Satellite Camp Loibl North

Establishment of the satellite camp

The subcamp on the Austrian side of the Loibl mountain pass was established on 3 June 1943 and its set-up was completed in October 1943. At first, there was a makeshift camp for only few prisoners, and in the autumn, the barracks camp for hundreds of prisoners was completed.


The digging of the tunnel was done from both north and south at the same time. For this reason, the camps for the prisoners, the SS, and the civilian workers were set up near the tunnel entries.


The largest group of prisoners at the Loiblpass camps were from France. The second-largest group was likely around 500 prisoners from Poland. There were also approx. 150 Russian, and 124 Yugoslavian prisoners and several smaller groups from other countries at the camp. Many of the French prisoners were categorised as “political” prisoners; approx. 30 to 40 German and Austrian prisoners were classified as “criminals”. In total, approx. 1,650 people were detained at the Loibl North and South Subcamps. The total number of 1,8000 prisoners is due to another approx. 60 prisoners from the hostage prison in Begunje, but their names are not in the records. Moreover, another 80 prisoners were forced to walk towards Loibl from Klagenfurt-Lendorf Subcamp in May 1945. In August 1944, the highest number of prisoners present at once was reached, with approx. 1,300 persons. Aside from the prisoners, the construction of the tunnel was also supported by civilian workers (740), among them 47 from Austria and Germany, 596 from Slovenia, 75 from Croatia, and 22 from Italy. Many of the Slovenian and Croatian workers were conscripted, and there were connections to partisans.

Forced labor

The prisoners were assigned to dig 1,542 metres of road tunnel. The construction of the tunnel proceeded quickly from the beginning. On 4 December 1943, the tunnel breakthrough was celebrated by Gauleiter (District Leader) Friedrich Rainer from Carinthia. To accelerate the completion of the tunnel, it was decided to forego the “usual safety precautions". The next year, the first military truck passed through the provisional tunnel. In autumn 1944, efforts were made to cease construction of the tunnel, but the works were continued until early May 1945. One of the reasons for this was the significance of the provisional tunnel for the retreat of the German Wehrmacht from the Balkans. The strenuous labour and the insufficient food supply made living and working conditions very harsh for the prisoners of the Loiblpass subcamps. Approx. 40 prisoners lost their lives there. After 26 documented escape attempts, 21 attempts ended up being successful thanks to the help of partisans and locals.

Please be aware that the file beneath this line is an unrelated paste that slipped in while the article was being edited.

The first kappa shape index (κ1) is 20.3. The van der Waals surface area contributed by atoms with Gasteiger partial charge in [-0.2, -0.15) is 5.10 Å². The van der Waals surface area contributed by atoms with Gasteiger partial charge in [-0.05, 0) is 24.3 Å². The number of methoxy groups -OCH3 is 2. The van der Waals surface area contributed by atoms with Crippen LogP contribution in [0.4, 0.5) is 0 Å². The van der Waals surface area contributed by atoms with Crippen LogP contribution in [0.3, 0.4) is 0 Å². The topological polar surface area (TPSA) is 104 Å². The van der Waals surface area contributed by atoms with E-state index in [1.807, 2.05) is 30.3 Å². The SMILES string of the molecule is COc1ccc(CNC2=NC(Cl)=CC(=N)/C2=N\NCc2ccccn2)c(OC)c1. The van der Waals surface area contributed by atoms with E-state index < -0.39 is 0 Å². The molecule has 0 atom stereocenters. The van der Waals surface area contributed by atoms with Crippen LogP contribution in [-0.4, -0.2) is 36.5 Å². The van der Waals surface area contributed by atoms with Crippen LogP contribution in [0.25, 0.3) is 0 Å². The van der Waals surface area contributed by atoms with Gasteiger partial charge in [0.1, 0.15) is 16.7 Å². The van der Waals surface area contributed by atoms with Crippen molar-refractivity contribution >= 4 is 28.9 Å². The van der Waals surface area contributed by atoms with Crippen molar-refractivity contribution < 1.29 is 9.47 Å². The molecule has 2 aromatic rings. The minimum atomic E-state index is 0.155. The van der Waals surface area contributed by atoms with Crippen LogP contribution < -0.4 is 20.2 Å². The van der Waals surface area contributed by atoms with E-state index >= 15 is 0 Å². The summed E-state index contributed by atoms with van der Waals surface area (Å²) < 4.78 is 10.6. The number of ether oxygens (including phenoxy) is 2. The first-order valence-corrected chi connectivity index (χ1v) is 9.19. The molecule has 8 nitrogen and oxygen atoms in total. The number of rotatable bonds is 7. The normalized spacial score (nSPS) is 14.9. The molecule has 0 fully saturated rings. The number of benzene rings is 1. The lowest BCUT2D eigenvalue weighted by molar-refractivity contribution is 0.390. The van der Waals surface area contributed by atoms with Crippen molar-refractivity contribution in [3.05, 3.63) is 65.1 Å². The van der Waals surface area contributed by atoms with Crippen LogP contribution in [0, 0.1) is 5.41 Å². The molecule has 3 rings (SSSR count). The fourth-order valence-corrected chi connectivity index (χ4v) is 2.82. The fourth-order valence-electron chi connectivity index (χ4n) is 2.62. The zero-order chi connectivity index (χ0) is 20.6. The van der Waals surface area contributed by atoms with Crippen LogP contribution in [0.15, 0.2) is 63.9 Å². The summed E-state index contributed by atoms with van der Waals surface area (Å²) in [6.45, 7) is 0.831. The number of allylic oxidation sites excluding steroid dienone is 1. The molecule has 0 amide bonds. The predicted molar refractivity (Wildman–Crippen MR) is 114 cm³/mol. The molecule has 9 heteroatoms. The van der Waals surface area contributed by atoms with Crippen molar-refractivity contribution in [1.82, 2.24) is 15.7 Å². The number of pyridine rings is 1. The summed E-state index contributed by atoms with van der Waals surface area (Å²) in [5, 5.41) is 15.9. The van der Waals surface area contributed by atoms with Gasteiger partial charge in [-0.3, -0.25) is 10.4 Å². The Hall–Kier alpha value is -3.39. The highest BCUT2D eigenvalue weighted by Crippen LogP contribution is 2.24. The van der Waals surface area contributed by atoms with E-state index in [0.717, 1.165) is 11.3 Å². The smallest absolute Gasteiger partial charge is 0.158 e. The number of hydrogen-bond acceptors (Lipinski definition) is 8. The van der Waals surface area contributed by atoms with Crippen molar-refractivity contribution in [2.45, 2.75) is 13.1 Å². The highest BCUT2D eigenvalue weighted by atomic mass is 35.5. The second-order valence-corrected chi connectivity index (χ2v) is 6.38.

The guards of the Loiblpass subcamps were recruited from the 33rd SS/T.Sturmkompanie Mauthausen as well as from the local police. First commander was Julius Ludolph, who was replaced by SS-Obersturmführer (Senior Assault Leader) Jakob Winkler in late July 1943, after the civilian construction engineers had complained about Ludolph. Before that, SS-Hauptscharführer (Chief Squad Leader) Lemmen, and then SS-Oberscharführer (Senior Squad Leader) Paul Gruschwitz were in command. The senior staff of the state construction supervision and the “Universale Hoch- und Tiefbau AG” were all members of the NSDAP. There were several guard posts along the access roads towards Loiblpass. The guards brutally abused the prisoners.


The official work detachment was held until May 1945. On 15 April 1945, the prisoners of Loibl North Subcamp were moved to Loibl South Subcamp due to the persisting partisan activities. Loibl North Subcamp was closed. German and Austrian prisoners were forced to put on SS uniforms.

Commemoration and remembrance

The tunnel that had been almost completed by the prisoners was opened to traffic in 1967. In 1995, the Mauthausen Committee Carinthia/Koroška [1] erected a memorial plaque at the North entrance to the tunnel. In 2008, the Austrian ministry of the interior leased the former camp premises. The remaining foundations of the barracks, overrun with weeds, were cleared. In cooperation with the Mauthausen Committee Austria, the Mauthausen Committee Carinthia/Koroška organises commemoration and liberation celebrations every year in July. The relevant date can be found in the programme for commemoration and liberation ceremonies [2].

Fotos (Aktuell, Historisch, Topografie und Luftaufnahmen)

Site plan
Foundations of the wash barrack
Condition of the plant on 9 October 2009 compared to 1947
Memorial site
Memorial site
Memorial site
Memorial plaque at the Loibltunnel
Watchtower and barracks
Lojze and Joze Homan, Jernej Mrak, Joze Revnikar (from left to right)
Tunnel supports with prisoners and civilian workers
Camp cleared 1947
Condition of the camp 1947
Tunnel construction site in winter
Schematic drawing of the entire plant (1995)
Camp 1947
Camp 1947
Camp 1947
Aerial view of the bearing
Aerial photograph showing the location of concentration camps, routes and tunnels
Overview 1:5.000 with GPS data
Cadastral overview 1:5,000 with GPS data
Overview 1:1,000 with GPS data
Cadastral overview 1:1,000 with GPS data
Model of the KZ subcamp in the memorial